3. Mining, Metallurgy, & Agriculture

    In the basement, a re-created mine is complemented by exhibits on the more than 12,000-year-old history of metallurgy. The agriculture section demonstrates the cultivation of cereals and grain, brewing, and sugar refining.

  4. Glass Ceramics, & Machine Tools

    In this section, materials and production techniques used in a variety of industries are on display. These include exhibits demonstrating glass and paper manufacture; the range of ceramics manufacture, from bricks to fine china; and tools from Stone Age drills to computer-controlled lathes.

  5. Energy Technology

    From original windmills to plasma- and fusion-technology, this section features inventions that facilitate everyday life. The huge steam engines and high-voltage experiments are not to be missed.

  6. Communications

    In addition to telegraph and radio equipment, this department includes sections on printing technology, photography, and film. Visitors can marvel at room-sized computers from the 1940s and 1950s.

  7. Marine Navigation

    Numerous models of ships illustrate several millennia of marine navigation. The rescue cruiser Theodor Heuss is displayed in the open-air exhibition space to the south of the museum.

  8. Aviation and Space Travel

    In the vast hall, 220 years of aviation history are re-created – from the Montgolfier brothers’ hot-air balloons to modern jets. The space travel section includes a replica of the Spacelab.

  9. Civil Engineering

    An authentic suspension bridge dominates the exhibition hall; wall-mounted screens track the oscillations as visitors venture onto and then cross over this swaying bridge.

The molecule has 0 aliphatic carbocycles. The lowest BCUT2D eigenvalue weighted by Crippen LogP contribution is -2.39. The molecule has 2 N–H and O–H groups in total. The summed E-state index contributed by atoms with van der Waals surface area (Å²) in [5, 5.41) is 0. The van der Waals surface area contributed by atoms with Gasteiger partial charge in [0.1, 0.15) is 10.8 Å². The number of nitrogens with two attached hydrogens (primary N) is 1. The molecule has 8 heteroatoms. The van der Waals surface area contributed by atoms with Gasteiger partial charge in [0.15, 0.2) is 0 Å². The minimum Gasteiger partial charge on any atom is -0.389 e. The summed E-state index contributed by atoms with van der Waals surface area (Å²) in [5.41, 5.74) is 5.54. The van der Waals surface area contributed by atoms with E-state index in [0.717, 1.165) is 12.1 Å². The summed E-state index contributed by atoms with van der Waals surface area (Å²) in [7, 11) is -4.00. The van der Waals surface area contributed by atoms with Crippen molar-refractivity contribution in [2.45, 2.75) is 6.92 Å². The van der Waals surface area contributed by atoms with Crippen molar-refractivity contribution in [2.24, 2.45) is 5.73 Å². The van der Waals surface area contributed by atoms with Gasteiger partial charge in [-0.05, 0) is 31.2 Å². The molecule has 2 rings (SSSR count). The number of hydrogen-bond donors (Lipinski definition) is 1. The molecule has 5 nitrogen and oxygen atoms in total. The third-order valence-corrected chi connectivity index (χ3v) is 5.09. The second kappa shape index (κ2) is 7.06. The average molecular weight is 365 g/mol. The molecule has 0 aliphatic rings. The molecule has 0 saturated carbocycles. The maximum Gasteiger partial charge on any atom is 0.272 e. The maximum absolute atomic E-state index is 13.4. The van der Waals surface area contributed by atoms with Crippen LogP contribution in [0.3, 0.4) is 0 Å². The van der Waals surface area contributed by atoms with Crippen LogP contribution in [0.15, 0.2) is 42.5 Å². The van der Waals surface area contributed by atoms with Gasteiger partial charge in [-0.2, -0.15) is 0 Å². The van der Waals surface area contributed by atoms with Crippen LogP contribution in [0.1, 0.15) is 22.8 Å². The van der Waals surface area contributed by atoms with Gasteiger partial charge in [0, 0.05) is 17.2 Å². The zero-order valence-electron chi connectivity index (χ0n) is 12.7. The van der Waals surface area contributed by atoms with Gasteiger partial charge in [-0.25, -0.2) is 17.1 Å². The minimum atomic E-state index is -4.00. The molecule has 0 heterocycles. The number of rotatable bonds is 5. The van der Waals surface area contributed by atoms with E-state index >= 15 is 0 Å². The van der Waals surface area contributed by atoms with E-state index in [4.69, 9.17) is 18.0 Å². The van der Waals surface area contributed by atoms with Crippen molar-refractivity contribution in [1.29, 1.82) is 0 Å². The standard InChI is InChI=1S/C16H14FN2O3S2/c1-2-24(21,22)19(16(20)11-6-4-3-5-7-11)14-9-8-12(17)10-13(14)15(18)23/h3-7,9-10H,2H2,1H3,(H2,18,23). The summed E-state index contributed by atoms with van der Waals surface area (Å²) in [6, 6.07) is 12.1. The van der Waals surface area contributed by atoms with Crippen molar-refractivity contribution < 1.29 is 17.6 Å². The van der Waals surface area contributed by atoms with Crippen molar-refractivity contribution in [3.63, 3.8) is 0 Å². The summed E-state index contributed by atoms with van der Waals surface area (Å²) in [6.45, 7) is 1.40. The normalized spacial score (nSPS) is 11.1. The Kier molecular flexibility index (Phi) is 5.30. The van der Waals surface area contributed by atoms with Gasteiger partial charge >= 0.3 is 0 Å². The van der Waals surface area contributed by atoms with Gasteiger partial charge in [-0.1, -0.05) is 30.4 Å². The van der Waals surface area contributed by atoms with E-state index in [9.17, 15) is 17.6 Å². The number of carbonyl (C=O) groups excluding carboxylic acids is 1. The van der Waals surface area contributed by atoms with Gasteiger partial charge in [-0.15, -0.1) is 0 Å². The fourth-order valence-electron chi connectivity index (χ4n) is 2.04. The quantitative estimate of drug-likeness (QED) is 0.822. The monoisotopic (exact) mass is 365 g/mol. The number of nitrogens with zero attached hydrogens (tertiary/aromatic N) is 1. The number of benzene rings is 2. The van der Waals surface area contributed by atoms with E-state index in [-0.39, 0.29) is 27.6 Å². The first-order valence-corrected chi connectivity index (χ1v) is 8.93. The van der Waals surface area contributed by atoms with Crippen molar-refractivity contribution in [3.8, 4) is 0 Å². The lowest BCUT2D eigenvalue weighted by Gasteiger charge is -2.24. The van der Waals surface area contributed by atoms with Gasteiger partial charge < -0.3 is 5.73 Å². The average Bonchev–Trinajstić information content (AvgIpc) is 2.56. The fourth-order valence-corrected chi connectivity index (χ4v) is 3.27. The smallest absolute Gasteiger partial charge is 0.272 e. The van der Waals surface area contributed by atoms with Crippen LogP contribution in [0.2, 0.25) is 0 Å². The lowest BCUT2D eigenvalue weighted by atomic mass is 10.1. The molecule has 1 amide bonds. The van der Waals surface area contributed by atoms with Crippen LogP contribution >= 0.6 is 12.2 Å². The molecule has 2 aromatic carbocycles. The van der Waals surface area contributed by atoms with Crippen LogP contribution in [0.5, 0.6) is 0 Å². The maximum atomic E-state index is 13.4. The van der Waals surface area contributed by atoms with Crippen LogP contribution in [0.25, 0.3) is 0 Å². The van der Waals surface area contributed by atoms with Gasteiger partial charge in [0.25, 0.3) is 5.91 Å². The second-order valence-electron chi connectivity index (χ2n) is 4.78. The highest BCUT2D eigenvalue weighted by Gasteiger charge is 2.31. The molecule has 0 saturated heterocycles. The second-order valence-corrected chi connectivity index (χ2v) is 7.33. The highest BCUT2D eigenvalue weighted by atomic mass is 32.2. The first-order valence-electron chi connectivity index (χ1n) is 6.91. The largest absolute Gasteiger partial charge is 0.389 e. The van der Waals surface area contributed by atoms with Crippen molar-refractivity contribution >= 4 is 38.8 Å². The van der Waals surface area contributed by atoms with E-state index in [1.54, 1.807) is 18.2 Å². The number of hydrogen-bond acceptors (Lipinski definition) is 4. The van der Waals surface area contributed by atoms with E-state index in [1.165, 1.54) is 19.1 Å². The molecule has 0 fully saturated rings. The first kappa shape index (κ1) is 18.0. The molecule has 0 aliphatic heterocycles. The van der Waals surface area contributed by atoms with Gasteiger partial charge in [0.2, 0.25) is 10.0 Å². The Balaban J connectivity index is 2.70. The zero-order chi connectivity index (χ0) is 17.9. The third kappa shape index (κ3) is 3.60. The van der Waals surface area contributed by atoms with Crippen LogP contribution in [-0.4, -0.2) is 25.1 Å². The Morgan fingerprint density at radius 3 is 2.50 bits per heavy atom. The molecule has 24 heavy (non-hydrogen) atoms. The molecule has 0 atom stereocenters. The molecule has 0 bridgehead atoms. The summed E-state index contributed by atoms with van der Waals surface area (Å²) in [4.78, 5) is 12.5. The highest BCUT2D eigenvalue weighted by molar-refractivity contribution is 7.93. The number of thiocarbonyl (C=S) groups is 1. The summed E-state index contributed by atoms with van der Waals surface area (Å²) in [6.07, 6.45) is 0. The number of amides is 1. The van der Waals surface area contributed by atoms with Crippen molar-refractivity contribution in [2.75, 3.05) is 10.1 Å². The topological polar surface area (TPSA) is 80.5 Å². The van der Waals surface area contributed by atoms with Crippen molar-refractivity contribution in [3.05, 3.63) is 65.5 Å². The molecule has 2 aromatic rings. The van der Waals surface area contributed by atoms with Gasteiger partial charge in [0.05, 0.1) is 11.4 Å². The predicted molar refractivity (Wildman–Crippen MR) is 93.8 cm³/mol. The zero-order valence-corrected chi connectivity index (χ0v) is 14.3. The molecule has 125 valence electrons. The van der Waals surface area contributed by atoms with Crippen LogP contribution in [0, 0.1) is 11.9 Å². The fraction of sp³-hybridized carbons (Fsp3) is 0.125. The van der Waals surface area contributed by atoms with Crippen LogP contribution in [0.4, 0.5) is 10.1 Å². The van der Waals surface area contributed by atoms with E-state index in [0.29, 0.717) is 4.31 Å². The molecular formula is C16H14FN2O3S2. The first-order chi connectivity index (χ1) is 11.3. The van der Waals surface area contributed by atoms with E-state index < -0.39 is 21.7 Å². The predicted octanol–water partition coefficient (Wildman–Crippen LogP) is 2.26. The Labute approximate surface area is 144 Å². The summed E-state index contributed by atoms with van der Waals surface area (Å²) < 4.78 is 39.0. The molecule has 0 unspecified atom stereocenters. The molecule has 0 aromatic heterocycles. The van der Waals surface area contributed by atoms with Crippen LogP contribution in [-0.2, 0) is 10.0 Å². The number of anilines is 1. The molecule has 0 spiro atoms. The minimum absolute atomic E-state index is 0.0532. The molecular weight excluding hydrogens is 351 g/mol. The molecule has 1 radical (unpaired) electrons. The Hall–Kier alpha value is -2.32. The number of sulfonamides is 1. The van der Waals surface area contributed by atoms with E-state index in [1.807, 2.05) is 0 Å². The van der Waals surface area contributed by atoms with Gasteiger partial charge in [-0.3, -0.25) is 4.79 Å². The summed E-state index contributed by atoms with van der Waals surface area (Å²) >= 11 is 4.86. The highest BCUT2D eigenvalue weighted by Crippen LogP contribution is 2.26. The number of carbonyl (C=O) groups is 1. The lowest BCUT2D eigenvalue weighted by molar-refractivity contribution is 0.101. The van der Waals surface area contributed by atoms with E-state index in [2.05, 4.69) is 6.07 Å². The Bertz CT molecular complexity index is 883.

10. Kid’s Kingdom

    Reserved exclusively for children and accompanying adults, this section is designed for young scientists, ages three and up. Interactive exhibits let children experience phenomena such as communication, energy, optics, and acoustics. The Technical Toys section offers welcome relaxation after all the hands-on research.

This selection represents a fraction of the highlights – there are many more, such as a reconstruction of the Altamira cave.

For detailed information on the branch museums, visit

The Branch Museums

Flugwerft Schleißheim, the Deutsches Museum’s branch museum on the history of aviation, is located in an old airplane hanger on a historic airfield in Schleißheim (

Effnerstraße 18, Oberschleißheim;
089 31 57 14 0). In addition to the old buildings and the airfield itself, this site offers 7,800 sq m (84,000 sq ft) of exhibition space housing over 50 airplanes, helicopters, and hang-gliders, as well as instruments and equipment. There are special exhibitions, children’s tours, and expert-guided tours. The museum also has a shop and a restaurant – Pegasus – that serves as a year-round venue for exhibitions by young artists.

The Verkehrszentrum, or Transportation Centre, was opened in 2003 on the Theresienhöhe (

Theresien­höhe 14a;
089 500 80 61 40). Three heritage-protected halls, once home to the Munich Fair, now house his­toric locomotives, automobiles, carriages, and bicycles. With this branch museum, the Deutsches Museum has created the largest transportation museum in the world, offering a detailed and comprehensive exploration of urban transportation, travel, mobility, and transportation technology. Special exhibitions and lectures round out the programme. Top 10 Aviation & Transportation
  1. Fokker D VII, fighter aircraft (World War I)

  2. Douglas DC-3, commercial aircraft, 1943

  3. Heinkel He 111, bomber aircraft (World War II)

  4. Lockheed F-104 Starfighter

  5. Dornier Do31, vertical lift-off aircraft

  6. Puffing Billy (first locomotive in the world)

  7. Drais wheel

  8. Benz motorcar (first automobile in the world)

  9. Rumpler “Tropfenwagen” (aerodynamic car, 1921)

  10. NSU Delphin III motorcycle, 1956